What nucleation accomplishes may be appreciated from the following simple demonstration:
The exclusive constitutional-process control promotes uniform structure and properties throughout a given section and decreases variations from section to section in any given castings, thereby also eliminating the weakening effect at hot spots and other isolated slow-cooling sections, resulting from improper design. While this should not encourage poor design it does present the engineer conscientiously obeying fundamental rules of metallurgy and greater latitude.
METALLURGICAL CHANGES AFTER SOLIDIFICATION
After solidification, a casting will continue to cool down to room temperature. During this cooling period, it will contract in an amount according to its composition. It will also pass through an important crystallographic change, when austenite existing at higher temperatures transforms into pearlite, which is normally stable at lower temperatures.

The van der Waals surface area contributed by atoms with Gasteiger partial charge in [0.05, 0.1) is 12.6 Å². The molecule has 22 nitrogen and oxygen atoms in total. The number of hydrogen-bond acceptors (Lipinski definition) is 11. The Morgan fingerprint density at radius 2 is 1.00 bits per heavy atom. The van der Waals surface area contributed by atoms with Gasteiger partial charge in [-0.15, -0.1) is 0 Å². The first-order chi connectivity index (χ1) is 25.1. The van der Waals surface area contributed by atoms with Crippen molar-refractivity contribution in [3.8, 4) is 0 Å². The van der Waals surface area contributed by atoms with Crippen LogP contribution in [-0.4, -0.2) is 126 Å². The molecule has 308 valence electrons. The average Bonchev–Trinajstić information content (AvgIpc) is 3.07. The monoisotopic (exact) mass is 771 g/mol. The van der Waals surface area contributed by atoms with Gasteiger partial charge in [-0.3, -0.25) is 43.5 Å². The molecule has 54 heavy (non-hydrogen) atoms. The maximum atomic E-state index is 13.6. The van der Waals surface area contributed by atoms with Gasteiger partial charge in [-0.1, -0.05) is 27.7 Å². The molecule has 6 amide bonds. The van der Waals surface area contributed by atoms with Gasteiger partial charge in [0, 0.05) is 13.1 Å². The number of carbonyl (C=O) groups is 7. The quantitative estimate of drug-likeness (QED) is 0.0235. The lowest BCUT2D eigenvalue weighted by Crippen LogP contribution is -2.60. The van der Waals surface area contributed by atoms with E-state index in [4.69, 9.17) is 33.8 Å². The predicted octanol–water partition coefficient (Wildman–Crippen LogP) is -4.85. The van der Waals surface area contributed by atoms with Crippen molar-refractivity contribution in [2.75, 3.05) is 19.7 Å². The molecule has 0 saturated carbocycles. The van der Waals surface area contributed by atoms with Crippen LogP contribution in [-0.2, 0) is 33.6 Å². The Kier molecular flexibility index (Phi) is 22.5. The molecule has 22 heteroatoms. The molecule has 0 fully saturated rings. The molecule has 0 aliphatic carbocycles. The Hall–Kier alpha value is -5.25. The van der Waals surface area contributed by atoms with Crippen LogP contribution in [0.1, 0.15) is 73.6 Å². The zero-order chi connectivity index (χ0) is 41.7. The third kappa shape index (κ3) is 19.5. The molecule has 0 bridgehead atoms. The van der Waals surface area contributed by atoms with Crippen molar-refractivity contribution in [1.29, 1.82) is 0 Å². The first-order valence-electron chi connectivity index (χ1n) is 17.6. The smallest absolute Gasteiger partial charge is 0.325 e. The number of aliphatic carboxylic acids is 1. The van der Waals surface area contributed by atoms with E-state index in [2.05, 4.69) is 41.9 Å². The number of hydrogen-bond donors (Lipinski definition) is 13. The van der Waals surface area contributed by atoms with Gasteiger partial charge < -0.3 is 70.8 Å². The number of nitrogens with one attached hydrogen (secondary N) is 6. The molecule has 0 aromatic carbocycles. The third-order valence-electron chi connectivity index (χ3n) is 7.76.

A typical cooling curve of Meehanite metal cast iron or steel will show a dimensional change just below 1400°F, therefore:
Thus, it is evident that, typically, slow cooling is imperative to allow this change to take place without undue stresses occurring, and those castings of varying dimension or isolated slow-cooling areas present a somewhat special problem.
The dimensional changes occurring during the pearlite interval lead to casting strain, cracking, and warping. Apart from resorting to excessive slow cooling, which can be costly, the foundryman is entirely dependent on the skill of the design engineer. The engineer should seek to provide a design that will cool uniformly and progressively by avoiding abrupt section changes.